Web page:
Which is better?

I prefer mine. It runs out of decimal precision at N=135, so in a sense it doesn't really matter, but the performance will always beat recursive.

However here it looks like it could run into problems with copying large relation values, which an iterative solution like this one will naturally avoid.

Out of curiosity, how is it implemented in Rel? Using this algorithm, or something at a lower level?

In Rel, it's recursive, based on code from DTATRM, and implemented by the tclose Java method from Rel's relational engine:

<snip>

I thought you might.

You thought I might what?

Have a higher performance implementation.

I was trying to work out how to do a TCLOSE in a way that performs well on large relation values.  AFAICT the DTATRM solution requires:

• 3 passes through XY per iteration (2 for COMPOSE, 1 for UNION, ignoring the cost of new tuples)
• 1 copy of TTT for each iteration except the last (similar to XY)
• 1 pass each of XY and TTT for the final equality test.

That looks expensive. The relvar example could (but doesn't) do it in:

• 1 pass through XY to set up the relvar and its index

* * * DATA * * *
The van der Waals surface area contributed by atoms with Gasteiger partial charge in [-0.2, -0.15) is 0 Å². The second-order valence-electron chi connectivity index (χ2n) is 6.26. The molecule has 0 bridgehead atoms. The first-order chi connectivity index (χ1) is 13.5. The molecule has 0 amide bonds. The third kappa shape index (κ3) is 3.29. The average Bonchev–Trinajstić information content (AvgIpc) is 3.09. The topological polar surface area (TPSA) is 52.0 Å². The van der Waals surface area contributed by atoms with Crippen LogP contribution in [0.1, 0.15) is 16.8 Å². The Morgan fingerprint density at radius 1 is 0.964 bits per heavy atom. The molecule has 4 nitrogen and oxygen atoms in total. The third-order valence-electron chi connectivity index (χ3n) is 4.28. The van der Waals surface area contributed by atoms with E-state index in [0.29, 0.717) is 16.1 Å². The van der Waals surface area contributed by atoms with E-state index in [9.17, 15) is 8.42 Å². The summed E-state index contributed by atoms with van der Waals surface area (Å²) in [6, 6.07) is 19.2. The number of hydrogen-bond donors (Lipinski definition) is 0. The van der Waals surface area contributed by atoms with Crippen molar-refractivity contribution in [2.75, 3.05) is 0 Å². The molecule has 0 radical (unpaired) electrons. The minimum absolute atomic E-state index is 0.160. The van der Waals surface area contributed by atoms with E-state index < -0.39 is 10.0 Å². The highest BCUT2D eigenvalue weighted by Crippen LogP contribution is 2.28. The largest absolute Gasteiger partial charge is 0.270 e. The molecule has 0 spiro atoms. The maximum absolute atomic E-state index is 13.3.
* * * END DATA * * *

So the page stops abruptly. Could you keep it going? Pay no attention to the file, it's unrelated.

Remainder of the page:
• 1 pass through XY per iteration.

For that difference in performance, I prefer to write code that is correct, readable and faster. I was hoping you might have already done that.

I did, at one point. I'll try to find the examples.

Thanks. And GTC?

Andl - A New Database Language - andl.org
Quote from dandl on June 11, 2020, 9:04 am

Thanks, that's helpful. [Are you sure it's correct? Should the `r RENAME` be `work RENAME`? Does it make a difference? How would you test it?]

I'm not sure it's correct. I dimly recall trying it after I was sent it, but I don't recall whether I had to fix it or not.

It's straightforward to create test data to run it.

Really? If I'm right and that's a bug, it will only fail on data constructed in a particular way, and s far I can't figure out how. Perhaps you can help.